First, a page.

GSE Seller Profile: 2Q15 PDF Format
The volume of retail-originated loans sold to the two government-sponsored enterprises climbed 27.8 percent between the first quarter of 2015 and the second. Although retail production typically surges in heavy refinance markets, that is not the major driver this time as purchase mortgages actually gained more ground in the second quarter than refis did. Rather the rise in retail market share likely reflects the fact that smaller lenders, which are more likely to do retail lending exclusively, account for a growing share of GSE business. Fannie’s top five sellers accounted for just 28.4 percent of its business in the second quarter, and Freddie’s top-five share declined 2.5 percentage points to 36.3 percent. Share was also down among the top 100 combined sellers.
Who are these newer players, and how did their GSE business look? Inside Mortgage Finance’s GSE Seller Profile examines the GSE sales at every institution that sold to Fannie or Freddie in 2Q15, from #1 Wells Fargo to #1805 Peoples Bank (Ohio). You’ll have detailed information on where each seller is sourcing its loans—retail, correspondent or broker. You’ll have particulars on the loan demographics—FICO score, loan-to-value, debt-to-income and loan size averages. You’ll also see how the sales break down by product type—refinance or purchase. Dig deeper into the channel-specific data to get even more narrowly focused information on loan demographics and product type.
The particulars allow you to compare and contrast your results, as well as your products and processes, with the rest of the market to root out refinements and new approaches that will improve your own results.
From the second quarter 2015 report, you'd learn:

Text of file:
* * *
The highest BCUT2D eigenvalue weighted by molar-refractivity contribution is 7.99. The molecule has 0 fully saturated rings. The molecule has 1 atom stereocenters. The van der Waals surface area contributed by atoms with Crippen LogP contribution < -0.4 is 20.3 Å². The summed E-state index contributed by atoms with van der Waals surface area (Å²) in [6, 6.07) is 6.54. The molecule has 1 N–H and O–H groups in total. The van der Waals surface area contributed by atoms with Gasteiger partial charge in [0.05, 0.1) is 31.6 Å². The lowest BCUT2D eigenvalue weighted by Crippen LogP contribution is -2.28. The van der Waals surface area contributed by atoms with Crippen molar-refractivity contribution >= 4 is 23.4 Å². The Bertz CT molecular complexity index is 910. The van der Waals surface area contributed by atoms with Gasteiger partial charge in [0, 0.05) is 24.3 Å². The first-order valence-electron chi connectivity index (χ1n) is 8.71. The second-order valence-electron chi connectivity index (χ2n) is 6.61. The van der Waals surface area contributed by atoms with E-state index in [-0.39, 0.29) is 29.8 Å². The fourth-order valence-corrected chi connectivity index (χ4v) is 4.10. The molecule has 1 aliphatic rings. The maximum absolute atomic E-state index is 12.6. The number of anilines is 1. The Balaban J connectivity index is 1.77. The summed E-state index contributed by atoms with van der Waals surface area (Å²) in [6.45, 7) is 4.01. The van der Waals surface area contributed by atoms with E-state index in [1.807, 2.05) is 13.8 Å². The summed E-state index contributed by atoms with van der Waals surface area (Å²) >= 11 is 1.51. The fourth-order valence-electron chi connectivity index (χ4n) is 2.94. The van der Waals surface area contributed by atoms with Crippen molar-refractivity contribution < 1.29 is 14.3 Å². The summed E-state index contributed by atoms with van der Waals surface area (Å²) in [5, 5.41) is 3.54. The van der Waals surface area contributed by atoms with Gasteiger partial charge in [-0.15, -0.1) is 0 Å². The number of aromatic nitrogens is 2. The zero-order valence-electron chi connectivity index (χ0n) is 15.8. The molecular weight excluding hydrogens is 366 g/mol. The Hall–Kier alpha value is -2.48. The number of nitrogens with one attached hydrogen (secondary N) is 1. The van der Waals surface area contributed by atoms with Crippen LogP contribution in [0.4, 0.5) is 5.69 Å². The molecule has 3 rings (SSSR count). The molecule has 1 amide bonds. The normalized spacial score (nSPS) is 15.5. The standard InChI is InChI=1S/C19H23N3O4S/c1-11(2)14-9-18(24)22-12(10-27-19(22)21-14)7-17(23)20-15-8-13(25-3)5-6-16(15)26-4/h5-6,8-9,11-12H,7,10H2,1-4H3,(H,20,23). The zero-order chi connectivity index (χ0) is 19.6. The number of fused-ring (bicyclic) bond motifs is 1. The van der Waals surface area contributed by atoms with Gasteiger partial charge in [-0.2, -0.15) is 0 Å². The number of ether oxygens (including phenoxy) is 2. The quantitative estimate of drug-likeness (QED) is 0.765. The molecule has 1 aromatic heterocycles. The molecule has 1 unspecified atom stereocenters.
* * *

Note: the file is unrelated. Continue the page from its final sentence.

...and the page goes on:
- Union Home Mortgage, #148 in volume sold to the GSEs in 2Q15, sold $174 million in loans. Of these, $147 million came through the retail channel and $27 million from brokers. Most ($108 million) were for home purchase.
Get these details, plus underwriting characteristics, for 1,804 other sellers.
- For both Lake Michigan Credit Union and First Technology Federal Credit Union, purchase loans accounted for slighty more than half of the loans they sold to the GSEs in 2Q15. But Lake Michigan sourced one-third of its loans from correspondents, made loans to borrowers with lower FICO scores (12.1 points), higher debt-to-income (1.5 percent) and higher loan-to-value ratio (9.8 percent). First Technology’s loans were about $90,000 larger, on average.
Compare and contrast more than 1,800 sellers, every institution that sold a loan to either Fannie or Freddie during the quarter.
- At Athens State Bank, refi loans sourced through the retail channel had an average FICO score 13.2 points higher than the retail-generated purchase loans. Average loan-to-value ratio was more than 23.8 percent lower, and average loan size was more than $20,000 less on the refis.
Dive into underwriting characteristics channel by channel.
The current report looks at the 1,805 sellers to the GSEs in the second quarter of 2015 and reports on their activity. You’ll find:
- Ranking of the 1,805 sellers by volume with detail on their market share, volume by channel, volume by loan purpose and average loan characteristics.
- An alphabetical listing with rank, total volume and market share and detail on each seller’s volume by channel, volume by loan purpose and average loan characteristics.
- Separate rankings of GSE sellers by channel with channel volume and market share. These rankings provide separate detail on average credit score, DTI, LTV and loan size for refinance and purchase loans.
- Average coupon for the Top 100 sellers for each month in the quarter. You’ll find coupon rate for all loans as well as for each purpose and each channel.
The data in the GSE Seller Profile are derived by IMF’s research team from Fannie Mae and Freddie Mac loan-level mortgage securities disclosures.
Find out who’s doing what to score more business. For example:
- Who is making use of correspondents and brokers, and what type of business are those channels bringing in;
- Who is lending to low FICO customers and what do the other loan demographics look like;
- Who is doing a lot of purchase-money business and what kind of loans are they making;
- Where is the business getting done—where do opportunities lie;
- By lender, what are the average FICO, DTI, LTV, size, refi share, and channel breakdowns;
- Whose business would match up well with yours to create a successful partnership.
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